In the modern U.S. — and global — economy, intellectual property is a valuable form of currency. A great deal of attention from businesses, citizens and the government, has been placed on patents and trademarks. But, even though patents are more valuable than ever, the government agency that oversees such matters, the United States Patent and Trademark Office (USPTO), has been without a leader for the past two years. Now, though, that has officially changed, as Michelle Lee was confirmed as head of the USPTO on March 9.
In February 2013, David Kappos, a former executive at IBM, stepped down from his position as the head of the USPTO, and the job has been vacant ever since. Lee, though, seems a good fit to take his place. She formerly served as deputy general counsel and head of patents and patent strategy at Google before taking on the job of deputy director of the USPTO on an interim basis, a position she took in December 2013. Then, in October 2014, the White House nominated Lee to be the next head of the office.
Last week, the Senate Judiciary Committee gave its blessing to Lee’s nomination and then on Monday the Senate approved her candidacy in an unrecorded voice vote. Lee has a great deal of experience in the hi-tech space, where patents are an important source of revenue — and a cause for occasional controversy. She is tasked with running an organization that has been entrenched in backlogs of applications and which has been racked with scandal.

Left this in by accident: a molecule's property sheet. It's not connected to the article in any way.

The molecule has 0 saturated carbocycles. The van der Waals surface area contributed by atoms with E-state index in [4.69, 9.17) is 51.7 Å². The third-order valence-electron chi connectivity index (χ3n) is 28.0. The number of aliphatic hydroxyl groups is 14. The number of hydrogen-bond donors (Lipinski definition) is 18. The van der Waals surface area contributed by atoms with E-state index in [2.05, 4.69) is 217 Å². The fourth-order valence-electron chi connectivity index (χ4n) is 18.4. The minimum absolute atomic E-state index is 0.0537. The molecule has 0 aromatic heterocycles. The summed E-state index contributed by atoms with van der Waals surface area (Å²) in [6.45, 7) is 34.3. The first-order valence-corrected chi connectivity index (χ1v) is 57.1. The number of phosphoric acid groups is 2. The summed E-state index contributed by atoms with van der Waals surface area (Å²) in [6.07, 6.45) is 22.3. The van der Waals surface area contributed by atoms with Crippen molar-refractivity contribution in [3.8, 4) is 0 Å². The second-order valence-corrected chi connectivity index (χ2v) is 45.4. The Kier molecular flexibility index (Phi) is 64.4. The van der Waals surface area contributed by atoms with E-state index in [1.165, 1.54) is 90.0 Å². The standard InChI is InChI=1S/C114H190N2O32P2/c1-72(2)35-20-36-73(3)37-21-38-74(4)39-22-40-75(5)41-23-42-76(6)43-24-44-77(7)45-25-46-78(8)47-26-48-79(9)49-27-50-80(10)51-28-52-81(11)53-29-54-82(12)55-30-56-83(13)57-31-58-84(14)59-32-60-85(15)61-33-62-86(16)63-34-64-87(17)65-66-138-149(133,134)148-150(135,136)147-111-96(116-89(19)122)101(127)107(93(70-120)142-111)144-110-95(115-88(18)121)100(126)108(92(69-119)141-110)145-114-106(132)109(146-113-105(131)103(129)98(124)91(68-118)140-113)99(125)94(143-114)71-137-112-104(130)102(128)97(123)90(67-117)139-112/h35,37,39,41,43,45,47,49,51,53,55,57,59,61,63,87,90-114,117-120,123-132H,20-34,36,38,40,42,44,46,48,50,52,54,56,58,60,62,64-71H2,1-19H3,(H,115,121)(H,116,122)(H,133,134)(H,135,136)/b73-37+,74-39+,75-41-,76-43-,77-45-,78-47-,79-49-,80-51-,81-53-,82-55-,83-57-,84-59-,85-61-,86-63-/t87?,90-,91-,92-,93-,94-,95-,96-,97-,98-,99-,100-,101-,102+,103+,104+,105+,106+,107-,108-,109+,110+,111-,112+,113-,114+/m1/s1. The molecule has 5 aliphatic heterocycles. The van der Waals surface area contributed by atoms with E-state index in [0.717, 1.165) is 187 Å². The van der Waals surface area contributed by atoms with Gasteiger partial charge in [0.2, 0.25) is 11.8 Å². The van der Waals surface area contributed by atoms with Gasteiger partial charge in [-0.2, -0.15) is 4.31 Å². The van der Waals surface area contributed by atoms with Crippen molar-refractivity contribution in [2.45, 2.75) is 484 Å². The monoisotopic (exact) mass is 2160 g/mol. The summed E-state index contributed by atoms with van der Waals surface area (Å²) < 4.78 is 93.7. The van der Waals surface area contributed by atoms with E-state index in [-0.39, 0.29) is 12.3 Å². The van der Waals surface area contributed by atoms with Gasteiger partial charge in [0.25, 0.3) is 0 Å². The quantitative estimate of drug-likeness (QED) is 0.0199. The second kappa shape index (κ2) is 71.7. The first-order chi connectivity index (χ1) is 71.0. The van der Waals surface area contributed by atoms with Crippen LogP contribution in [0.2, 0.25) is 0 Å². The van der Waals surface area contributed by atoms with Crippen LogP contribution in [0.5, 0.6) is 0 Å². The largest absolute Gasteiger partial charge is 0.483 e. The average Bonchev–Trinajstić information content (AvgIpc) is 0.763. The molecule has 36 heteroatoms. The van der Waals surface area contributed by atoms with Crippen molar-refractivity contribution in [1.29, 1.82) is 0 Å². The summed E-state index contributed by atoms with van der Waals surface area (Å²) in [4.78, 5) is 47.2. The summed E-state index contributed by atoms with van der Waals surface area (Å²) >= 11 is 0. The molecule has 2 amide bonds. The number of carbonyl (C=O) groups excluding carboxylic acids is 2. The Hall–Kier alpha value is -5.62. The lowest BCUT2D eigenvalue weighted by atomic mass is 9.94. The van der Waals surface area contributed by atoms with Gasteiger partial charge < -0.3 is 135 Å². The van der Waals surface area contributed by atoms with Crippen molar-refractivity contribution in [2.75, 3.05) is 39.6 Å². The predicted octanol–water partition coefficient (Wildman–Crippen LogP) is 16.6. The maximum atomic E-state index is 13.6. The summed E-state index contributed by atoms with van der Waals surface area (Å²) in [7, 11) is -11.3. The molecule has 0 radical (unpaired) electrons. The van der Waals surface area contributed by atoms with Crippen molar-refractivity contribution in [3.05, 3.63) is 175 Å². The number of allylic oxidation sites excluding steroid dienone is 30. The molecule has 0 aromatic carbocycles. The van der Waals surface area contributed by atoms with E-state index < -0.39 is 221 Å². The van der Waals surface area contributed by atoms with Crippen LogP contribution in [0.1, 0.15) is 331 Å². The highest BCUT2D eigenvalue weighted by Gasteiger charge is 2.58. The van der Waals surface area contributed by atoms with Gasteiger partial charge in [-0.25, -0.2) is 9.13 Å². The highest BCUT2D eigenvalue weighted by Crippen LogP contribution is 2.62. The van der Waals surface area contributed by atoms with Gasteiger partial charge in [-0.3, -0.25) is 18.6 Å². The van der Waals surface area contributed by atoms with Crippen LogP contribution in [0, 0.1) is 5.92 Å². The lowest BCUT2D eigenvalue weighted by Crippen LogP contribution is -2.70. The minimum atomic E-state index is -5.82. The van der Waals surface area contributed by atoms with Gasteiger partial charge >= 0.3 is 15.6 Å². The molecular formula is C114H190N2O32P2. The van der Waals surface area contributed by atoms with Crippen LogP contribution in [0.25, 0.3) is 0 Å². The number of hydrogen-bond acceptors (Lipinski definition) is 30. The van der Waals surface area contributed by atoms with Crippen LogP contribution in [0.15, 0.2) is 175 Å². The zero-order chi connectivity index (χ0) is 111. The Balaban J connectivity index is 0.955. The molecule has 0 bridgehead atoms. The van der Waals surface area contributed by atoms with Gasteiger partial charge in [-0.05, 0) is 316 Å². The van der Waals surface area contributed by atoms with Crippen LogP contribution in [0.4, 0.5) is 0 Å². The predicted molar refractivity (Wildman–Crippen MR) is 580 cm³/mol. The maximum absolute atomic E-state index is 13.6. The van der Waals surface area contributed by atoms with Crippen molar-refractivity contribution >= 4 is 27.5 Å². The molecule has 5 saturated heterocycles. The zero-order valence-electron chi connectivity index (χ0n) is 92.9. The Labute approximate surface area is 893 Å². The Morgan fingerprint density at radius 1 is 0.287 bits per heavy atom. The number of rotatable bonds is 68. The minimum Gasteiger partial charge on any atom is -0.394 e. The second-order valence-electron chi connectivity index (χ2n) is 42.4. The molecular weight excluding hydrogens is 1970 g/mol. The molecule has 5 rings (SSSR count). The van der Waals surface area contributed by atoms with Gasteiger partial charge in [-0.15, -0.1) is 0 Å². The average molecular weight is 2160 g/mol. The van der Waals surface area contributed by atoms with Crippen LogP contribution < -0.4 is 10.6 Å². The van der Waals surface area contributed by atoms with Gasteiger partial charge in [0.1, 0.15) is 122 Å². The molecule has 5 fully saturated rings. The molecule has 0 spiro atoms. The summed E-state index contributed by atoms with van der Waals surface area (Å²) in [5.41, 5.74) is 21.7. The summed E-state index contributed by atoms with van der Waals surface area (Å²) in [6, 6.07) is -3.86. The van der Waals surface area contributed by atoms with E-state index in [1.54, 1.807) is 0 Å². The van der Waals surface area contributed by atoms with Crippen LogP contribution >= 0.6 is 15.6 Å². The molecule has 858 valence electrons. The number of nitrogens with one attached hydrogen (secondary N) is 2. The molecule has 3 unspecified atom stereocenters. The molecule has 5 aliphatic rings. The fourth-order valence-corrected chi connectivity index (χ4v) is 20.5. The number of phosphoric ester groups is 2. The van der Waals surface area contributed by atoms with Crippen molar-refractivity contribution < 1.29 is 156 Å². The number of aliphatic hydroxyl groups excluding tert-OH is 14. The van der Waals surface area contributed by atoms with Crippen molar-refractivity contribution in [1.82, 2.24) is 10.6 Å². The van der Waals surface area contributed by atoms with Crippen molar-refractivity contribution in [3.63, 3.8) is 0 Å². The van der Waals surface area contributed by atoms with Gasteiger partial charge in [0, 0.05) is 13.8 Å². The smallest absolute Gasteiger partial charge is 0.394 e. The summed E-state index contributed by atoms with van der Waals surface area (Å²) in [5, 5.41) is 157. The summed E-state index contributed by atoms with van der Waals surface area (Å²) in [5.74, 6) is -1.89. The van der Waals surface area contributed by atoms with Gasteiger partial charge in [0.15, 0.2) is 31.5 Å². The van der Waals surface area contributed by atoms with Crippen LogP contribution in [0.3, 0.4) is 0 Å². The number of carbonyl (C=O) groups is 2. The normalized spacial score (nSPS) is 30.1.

In addition to Lee’s confirmation, the Senate also confirmed Daniel Marti in the role of U.S. Intellectual Property Enforcement coordinator. “Having the right leaders to serve as Director of the U.S. Patent and Trademark Office and U.S. Intellectual Property Enforcement Coordinator is critical to the future health of our patent and intellectual property systems and to American innovation. Microsoft applauds the Senate’s confirmation of Michelle Lee and Daniel Marti to lead those important organizations. We look forward to working with Ms. Lee and Mr. Marti to help ensure the U.S. continues set the pace in innovation and technology,” said Erich Andersen, vice president and deputy general counsel at Microsoft.